Heat makes scuttling tarantulas less coordinated
As the air heats up, tarantulas gain speed but lose coordination in their joints, researchers report April 1 in the Journal of Experimental Biology.
Tarantula legs bend and flex based on hydraulics. Bloodlike fluid called hemolymph flows into the joint to straighten and flows out to flex. Using high-speed video, researchers examined Texas Brown tarantulas (Aphonopelma hentzi) sprinting at progressively higher temperatures: 15, 24, 31 and 40° Celsius.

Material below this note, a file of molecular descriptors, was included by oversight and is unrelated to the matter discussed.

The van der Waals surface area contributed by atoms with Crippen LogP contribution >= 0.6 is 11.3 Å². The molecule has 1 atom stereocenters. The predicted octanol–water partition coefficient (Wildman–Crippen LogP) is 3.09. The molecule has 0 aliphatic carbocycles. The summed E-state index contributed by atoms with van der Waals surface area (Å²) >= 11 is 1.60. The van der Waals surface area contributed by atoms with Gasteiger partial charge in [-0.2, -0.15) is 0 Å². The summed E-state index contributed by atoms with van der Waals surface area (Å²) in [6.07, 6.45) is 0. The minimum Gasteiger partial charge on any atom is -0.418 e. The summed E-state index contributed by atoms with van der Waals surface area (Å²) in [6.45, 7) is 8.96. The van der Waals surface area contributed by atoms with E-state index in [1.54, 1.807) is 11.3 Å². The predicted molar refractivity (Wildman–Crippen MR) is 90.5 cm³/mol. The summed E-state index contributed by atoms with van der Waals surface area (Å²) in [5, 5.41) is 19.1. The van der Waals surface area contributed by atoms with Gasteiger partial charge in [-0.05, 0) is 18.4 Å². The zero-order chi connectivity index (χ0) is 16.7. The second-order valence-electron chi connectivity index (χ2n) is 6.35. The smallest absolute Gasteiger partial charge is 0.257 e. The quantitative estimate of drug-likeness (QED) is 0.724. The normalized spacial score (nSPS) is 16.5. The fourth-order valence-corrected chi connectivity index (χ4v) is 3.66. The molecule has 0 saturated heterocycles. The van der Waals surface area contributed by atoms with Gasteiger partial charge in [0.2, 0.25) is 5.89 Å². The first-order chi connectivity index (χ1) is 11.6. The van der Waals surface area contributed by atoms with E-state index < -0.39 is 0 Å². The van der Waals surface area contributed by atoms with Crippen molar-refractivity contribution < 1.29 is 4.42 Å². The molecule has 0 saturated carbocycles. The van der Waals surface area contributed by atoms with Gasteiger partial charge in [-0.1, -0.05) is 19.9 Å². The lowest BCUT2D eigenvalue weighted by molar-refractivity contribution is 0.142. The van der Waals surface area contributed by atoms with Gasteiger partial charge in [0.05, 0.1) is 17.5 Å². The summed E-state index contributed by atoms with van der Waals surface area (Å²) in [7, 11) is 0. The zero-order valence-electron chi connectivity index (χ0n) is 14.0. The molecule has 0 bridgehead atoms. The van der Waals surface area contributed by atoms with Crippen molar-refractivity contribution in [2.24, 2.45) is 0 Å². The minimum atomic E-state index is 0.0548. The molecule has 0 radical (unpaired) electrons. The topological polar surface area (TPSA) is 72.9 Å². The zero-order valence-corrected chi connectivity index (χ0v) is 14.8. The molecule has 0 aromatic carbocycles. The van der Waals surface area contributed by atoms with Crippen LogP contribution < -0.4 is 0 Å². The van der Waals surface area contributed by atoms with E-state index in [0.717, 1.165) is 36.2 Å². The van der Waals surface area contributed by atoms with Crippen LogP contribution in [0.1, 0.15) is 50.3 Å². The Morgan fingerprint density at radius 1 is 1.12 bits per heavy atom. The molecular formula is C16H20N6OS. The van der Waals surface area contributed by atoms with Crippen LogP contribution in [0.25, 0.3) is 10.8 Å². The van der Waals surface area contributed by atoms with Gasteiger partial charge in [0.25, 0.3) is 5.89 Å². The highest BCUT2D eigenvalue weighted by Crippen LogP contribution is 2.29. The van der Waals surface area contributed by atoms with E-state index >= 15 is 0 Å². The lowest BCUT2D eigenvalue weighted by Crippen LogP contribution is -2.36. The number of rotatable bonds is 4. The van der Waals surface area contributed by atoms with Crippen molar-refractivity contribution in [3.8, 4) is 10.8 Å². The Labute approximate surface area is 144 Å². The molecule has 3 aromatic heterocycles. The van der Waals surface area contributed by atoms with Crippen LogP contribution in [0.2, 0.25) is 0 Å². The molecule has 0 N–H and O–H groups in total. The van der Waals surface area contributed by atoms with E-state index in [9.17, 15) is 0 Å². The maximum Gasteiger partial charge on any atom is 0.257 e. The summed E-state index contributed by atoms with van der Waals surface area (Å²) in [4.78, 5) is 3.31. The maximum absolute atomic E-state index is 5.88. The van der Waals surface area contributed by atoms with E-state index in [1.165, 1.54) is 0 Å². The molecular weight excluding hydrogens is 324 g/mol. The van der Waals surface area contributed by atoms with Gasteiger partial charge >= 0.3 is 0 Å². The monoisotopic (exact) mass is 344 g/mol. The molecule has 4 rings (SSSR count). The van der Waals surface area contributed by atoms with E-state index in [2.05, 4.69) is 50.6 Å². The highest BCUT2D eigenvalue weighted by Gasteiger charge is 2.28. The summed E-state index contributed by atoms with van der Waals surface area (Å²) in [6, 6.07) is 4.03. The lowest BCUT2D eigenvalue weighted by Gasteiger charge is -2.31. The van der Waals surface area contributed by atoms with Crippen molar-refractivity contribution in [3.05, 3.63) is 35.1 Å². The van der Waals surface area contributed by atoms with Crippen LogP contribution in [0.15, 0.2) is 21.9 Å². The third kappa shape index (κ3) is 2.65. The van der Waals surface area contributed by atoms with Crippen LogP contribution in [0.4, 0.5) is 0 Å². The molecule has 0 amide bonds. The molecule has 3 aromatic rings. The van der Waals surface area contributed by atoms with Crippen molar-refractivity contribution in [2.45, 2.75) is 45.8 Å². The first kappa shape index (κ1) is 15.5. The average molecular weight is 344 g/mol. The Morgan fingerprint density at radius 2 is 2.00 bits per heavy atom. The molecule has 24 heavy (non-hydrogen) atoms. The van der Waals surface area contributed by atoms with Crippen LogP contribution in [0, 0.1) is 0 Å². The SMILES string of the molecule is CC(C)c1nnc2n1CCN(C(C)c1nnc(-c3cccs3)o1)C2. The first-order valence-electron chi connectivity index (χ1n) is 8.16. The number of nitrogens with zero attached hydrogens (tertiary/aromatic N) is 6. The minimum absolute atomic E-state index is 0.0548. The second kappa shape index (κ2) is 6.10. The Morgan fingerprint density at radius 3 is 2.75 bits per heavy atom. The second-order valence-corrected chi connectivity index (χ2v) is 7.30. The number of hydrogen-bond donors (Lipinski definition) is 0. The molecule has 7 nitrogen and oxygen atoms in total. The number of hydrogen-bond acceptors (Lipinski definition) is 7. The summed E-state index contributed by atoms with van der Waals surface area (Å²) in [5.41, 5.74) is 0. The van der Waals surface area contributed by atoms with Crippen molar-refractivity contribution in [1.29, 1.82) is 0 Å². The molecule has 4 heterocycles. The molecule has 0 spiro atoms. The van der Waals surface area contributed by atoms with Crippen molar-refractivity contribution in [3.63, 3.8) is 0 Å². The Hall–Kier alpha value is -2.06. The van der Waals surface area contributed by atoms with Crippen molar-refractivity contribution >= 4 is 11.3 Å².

The tarantulas ran a lot faster at hotter temperatures, but their leg joints became less coordinated. Their swift steps limit the time hemolymph has to flow in and out of the joint.